The ISO 19030 is finally nearing publication, in a move that has the potential to save the shipping industry as much as USD 30 billion in annual fuel costs.
It’s taken 12,000 hours of development work, involving 53 expert stakeholders, across more than three years, but ISO 19030 is finally nearing publication, in a move that has the potential to save the shipping industry as much as USD 30 billion in annual fuel costs. In response Jotun, a global leader in marine antifouling coatings, has adapted its Hull Performance Solutions
(HPS) guarantee to ensure it is fully ISO/DIS-19030-2 compliant.
The standard, which prescribes practical methods for measuring changes in ship-specific hull and propeller performance, has now been approved by the ISO’s Draft International Standard (DIS) ballot, with 93% of country representatives voting in its favour. This resounding approval rate paves the way for final publication, with ISO 19030 expected to be publically available at the end of Q3 2016.
Geir Axel Oftedahl, Jotun’s Business Development Director - Hull Performance Solutions, managed the project on behalf of the International Organization for Standardization (ISO) and is clear about its importance.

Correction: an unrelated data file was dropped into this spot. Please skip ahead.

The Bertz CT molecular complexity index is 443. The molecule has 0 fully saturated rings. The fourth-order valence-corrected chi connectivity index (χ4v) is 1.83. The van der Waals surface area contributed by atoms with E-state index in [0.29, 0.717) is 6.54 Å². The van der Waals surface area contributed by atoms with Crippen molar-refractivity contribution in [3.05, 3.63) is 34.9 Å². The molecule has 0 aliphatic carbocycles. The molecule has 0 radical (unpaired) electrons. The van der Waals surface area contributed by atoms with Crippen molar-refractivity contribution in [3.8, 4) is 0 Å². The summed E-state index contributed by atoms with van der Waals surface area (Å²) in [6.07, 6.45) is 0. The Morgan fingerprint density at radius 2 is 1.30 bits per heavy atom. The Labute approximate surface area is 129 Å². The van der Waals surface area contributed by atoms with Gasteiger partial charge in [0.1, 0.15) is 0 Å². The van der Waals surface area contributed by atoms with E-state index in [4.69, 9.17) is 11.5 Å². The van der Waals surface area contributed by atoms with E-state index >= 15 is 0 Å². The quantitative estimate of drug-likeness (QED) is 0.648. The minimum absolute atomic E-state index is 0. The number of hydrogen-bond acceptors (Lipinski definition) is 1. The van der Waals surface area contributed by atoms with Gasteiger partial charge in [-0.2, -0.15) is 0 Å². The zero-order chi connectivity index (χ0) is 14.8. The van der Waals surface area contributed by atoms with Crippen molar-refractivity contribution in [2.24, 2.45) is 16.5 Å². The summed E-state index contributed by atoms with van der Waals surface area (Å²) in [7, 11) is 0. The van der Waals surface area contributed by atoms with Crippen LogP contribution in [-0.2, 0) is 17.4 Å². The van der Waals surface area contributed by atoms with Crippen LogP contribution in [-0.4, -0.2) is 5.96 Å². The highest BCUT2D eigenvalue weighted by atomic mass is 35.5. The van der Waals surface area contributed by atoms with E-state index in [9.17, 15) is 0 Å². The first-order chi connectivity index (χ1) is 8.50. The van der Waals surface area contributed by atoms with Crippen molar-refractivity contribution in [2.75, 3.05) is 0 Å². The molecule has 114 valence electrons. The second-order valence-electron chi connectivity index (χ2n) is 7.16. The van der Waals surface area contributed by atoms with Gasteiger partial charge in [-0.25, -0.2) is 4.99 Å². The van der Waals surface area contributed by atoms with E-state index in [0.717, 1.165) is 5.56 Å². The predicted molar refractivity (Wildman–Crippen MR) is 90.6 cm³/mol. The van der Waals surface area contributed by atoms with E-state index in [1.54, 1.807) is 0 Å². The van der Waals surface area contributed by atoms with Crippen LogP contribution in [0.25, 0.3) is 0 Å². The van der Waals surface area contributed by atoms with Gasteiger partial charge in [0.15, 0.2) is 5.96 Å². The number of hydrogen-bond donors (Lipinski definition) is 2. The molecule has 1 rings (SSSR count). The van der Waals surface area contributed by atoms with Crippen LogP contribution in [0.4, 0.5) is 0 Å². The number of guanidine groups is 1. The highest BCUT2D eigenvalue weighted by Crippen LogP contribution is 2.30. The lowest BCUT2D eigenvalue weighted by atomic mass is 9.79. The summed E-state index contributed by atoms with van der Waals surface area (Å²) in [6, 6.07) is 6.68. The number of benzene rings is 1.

“Poor hull and propeller performance is estimated to account for around 10 per cent of the world fleet’s energy costs
(USD 30 billion),” he notes. “There are very effective solutions for improving performance but, until now, no globally recognised and standardised way for measuring this and providing return on investment for ship owners. ISO 19030 satisfies that demand, prescribing measurement methodology and defining performance indicators for hull and propeller maintenance, repair and retrofit activities.
“We believe this will provide much needed transparency for both buyers and sellers of fuel saving technologies
and solutions, and, in doing so, enable the industry to operate with genuinely enhanced efficiency and environmental performance.”
Oftedahl has, since 2013, managed a project involving 53 experts in an ISO working group convened by Svend Søyland of Nordic Energy Research in a bid to develop a standard that is comprehensive, accurate and workable worldwide. This wide-ranging group encompasses ship owners, ship builders, class societies, paint manufacturers, performance monitoring companies and research institutions.
With the standard now on the cusp of final approval, Jotun is moving to ensure that the HPS offering is fully compliant.